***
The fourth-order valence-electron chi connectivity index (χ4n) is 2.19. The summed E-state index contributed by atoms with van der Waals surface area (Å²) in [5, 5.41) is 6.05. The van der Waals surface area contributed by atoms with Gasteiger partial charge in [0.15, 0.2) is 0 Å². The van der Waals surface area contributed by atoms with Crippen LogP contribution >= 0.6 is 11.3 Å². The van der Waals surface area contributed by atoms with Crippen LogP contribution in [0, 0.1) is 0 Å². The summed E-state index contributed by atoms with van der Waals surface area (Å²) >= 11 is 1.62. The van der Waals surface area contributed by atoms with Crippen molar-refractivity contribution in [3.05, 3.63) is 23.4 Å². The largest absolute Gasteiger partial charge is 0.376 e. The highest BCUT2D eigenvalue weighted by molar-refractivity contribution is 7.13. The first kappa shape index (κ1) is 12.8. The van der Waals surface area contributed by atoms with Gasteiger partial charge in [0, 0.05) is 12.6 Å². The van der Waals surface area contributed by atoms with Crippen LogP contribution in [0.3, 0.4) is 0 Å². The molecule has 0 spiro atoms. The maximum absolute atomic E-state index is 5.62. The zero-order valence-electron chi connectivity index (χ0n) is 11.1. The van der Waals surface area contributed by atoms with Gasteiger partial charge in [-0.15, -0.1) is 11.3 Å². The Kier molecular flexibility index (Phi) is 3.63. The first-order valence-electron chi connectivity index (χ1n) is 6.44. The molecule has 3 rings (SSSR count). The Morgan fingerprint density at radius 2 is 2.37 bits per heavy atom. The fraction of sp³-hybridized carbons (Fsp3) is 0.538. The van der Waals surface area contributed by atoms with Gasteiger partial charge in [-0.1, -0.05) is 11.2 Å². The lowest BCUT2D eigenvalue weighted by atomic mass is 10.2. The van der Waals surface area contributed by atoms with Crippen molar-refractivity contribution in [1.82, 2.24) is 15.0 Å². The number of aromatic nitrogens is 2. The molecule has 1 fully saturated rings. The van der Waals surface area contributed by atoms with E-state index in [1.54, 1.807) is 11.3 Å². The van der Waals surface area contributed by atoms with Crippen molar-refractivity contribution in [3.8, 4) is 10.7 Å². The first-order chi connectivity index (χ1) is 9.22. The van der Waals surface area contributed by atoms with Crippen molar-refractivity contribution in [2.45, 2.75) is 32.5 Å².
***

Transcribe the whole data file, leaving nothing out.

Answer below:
The fourth-order valence-electron chi connectivity index (χ4n) is 2.19. The summed E-state index contributed by atoms with van der Waals surface area (Å²) in [5, 5.41) is 6.05. The van der Waals surface area contributed by atoms with Gasteiger partial charge in [0.15, 0.2) is 0 Å². The van der Waals surface area contributed by atoms with Crippen LogP contribution >= 0.6 is 11.3 Å². The van der Waals surface area contributed by atoms with Crippen LogP contribution in [0, 0.1) is 0 Å². The summed E-state index contributed by atoms with van der Waals surface area (Å²) >= 11 is 1.62. The van der Waals surface area contributed by atoms with Crippen molar-refractivity contribution in [3.05, 3.63) is 23.4 Å². The largest absolute Gasteiger partial charge is 0.376 e. The highest BCUT2D eigenvalue weighted by molar-refractivity contribution is 7.13. The first kappa shape index (κ1) is 12.8. The van der Waals surface area contributed by atoms with Gasteiger partial charge in [0, 0.05) is 12.6 Å². The van der Waals surface area contributed by atoms with Crippen LogP contribution in [0.3, 0.4) is 0 Å². The molecule has 0 spiro atoms. The maximum absolute atomic E-state index is 5.62. The zero-order valence-electron chi connectivity index (χ0n) is 11.1. The van der Waals surface area contributed by atoms with Gasteiger partial charge in [-0.15, -0.1) is 11.3 Å². The Kier molecular flexibility index (Phi) is 3.63. The first-order valence-electron chi connectivity index (χ1n) is 6.44. The molecule has 3 rings (SSSR count). The Morgan fingerprint density at radius 2 is 2.37 bits per heavy atom. The fraction of sp³-hybridized carbons (Fsp3) is 0.538. The van der Waals surface area contributed by atoms with Gasteiger partial charge in [-0.1, -0.05) is 11.2 Å². The lowest BCUT2D eigenvalue weighted by atomic mass is 10.2. The van der Waals surface area contributed by atoms with Crippen molar-refractivity contribution in [1.82, 2.24) is 15.0 Å². The number of aromatic nitrogens is 2. The molecule has 1 fully saturated rings. The van der Waals surface area contributed by atoms with E-state index in [1.54, 1.807) is 11.3 Å². The van der Waals surface area contributed by atoms with Crippen molar-refractivity contribution in [3.8, 4) is 10.7 Å². The first-order chi connectivity index (χ1) is 9.22. The van der Waals surface area contributed by atoms with Crippen molar-refractivity contribution in [2.45, 2.75) is 32.5 Å².